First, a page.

But as I sat there at the ceremony and reception, fussing trying to adjust my jacket, sleeves, and pants, I kept having a funny image pass through my head: Charlie Murphy in the Pancakes at Prince’s skit from Chappelle’s Show. Charlie in his big, blousy, double-breasted, mid–80s suit. My suit was nowhere near that big on me, but once I thought of Murphy’s, I could not get it out of my head. I started looking for people to play basketball with, sizing up who would be on the shirts and who would be on the blouses.

Weekend Notes

We had a big sports and family weekend. So some quick notes are in order.


Friday L had a big kickball game. This was against the only team to beat them this season, a game we lost by three runs after giving up 12 runs in the first inning. Things were a little different this time. We held them to six in the first and then scored 11 in our first kicks. It was close for a couple innings but our girls played the best they’ve ever played and run-ruled them in five innings.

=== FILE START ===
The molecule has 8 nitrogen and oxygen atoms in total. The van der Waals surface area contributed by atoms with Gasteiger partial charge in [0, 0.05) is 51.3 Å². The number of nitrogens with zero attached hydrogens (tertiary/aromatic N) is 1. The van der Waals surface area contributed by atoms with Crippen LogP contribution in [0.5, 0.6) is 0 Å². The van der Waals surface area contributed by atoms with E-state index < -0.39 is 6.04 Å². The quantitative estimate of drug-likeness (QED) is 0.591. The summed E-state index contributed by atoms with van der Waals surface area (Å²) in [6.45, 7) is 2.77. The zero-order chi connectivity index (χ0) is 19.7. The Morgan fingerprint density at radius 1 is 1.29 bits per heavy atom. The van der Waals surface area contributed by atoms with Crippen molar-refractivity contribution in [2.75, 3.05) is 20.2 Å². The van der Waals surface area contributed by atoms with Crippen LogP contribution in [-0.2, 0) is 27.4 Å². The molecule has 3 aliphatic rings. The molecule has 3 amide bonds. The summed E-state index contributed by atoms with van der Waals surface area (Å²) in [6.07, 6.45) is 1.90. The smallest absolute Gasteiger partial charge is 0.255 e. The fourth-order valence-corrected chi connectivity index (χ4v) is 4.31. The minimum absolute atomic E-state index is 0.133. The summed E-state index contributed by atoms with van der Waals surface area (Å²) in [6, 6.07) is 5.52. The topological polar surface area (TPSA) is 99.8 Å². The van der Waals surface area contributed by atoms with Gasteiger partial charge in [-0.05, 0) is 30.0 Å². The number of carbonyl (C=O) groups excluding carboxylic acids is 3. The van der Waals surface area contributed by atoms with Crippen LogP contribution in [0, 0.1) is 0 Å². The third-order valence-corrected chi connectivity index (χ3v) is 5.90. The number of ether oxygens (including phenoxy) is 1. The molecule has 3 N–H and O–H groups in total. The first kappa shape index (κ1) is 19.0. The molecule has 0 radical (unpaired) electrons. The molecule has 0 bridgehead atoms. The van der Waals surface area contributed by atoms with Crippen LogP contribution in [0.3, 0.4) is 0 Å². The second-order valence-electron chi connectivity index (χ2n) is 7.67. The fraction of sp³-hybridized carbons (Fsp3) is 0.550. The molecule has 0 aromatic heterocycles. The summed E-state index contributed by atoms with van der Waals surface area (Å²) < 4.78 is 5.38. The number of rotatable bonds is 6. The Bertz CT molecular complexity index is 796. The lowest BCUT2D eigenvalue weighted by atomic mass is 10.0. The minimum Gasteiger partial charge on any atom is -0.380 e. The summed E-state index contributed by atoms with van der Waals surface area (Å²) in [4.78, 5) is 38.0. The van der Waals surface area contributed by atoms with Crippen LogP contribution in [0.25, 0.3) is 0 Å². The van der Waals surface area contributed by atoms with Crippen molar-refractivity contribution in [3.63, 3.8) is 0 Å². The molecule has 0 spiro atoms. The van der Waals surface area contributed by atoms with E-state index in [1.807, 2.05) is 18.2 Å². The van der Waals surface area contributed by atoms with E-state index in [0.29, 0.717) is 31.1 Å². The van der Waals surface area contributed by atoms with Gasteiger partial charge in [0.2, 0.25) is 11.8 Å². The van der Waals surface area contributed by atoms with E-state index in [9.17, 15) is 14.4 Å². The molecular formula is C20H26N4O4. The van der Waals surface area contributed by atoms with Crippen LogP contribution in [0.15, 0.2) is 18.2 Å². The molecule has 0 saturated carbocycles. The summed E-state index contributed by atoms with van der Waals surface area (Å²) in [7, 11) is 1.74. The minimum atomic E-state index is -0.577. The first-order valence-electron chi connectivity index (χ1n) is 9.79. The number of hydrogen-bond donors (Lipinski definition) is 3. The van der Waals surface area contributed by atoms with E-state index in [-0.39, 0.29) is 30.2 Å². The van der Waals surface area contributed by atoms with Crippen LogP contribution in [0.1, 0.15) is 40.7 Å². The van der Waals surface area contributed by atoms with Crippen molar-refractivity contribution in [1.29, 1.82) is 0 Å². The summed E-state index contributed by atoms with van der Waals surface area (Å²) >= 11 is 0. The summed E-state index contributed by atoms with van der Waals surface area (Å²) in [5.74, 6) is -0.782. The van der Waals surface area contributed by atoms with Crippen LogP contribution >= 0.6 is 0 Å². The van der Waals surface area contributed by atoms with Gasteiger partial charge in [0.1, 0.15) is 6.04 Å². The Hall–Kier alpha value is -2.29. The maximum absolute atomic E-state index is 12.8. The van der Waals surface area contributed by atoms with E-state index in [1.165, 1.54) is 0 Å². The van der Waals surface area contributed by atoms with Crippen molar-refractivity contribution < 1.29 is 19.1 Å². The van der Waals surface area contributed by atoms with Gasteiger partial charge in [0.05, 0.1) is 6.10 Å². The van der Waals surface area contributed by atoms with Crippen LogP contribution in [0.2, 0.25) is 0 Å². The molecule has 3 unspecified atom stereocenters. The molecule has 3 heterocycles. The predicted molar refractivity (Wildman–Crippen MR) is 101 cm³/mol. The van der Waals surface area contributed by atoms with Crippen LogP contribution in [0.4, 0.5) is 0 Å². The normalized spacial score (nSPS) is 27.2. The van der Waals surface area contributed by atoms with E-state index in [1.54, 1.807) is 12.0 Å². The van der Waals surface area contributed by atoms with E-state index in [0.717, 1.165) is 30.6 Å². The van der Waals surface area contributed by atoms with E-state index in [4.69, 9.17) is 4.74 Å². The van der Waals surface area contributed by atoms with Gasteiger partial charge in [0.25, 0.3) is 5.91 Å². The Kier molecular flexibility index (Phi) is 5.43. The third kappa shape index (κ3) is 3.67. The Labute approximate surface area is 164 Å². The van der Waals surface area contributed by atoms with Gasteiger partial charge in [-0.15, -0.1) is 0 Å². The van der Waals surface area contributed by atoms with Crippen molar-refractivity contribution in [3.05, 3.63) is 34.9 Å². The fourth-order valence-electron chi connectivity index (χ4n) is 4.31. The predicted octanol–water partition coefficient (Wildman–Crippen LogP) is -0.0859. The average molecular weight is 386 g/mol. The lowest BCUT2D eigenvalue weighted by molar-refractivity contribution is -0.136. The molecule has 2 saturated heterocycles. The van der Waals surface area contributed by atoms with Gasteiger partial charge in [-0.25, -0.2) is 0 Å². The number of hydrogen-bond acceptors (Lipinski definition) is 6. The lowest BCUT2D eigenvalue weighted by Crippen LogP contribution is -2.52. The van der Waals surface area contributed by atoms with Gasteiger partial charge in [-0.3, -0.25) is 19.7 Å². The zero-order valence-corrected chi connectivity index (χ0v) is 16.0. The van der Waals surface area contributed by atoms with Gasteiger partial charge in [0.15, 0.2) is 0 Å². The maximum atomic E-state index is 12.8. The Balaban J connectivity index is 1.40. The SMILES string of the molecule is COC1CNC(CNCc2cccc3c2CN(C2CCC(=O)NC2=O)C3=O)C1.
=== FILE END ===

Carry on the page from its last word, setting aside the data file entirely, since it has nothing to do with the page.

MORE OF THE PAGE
L went all George Brett in Game 3 of the 1985 ALCS on them. Three home runes – two grand slams and a three-run shot – a three-run double, and she missed a fourth grand slam by about a foot when an outfielder made a running grab that she bobbled twice before pulling it in. It was a seriously great catch. I even cheered for her. But, holy shit did L play well! For that matter her whole team did. They are fortunate to have about five really good kickers, and the coach has them sprinkled through the lineup so that every 3–4 kickers here comes another big leg. Every one of those girls was kicking the crap out of the ball Friday.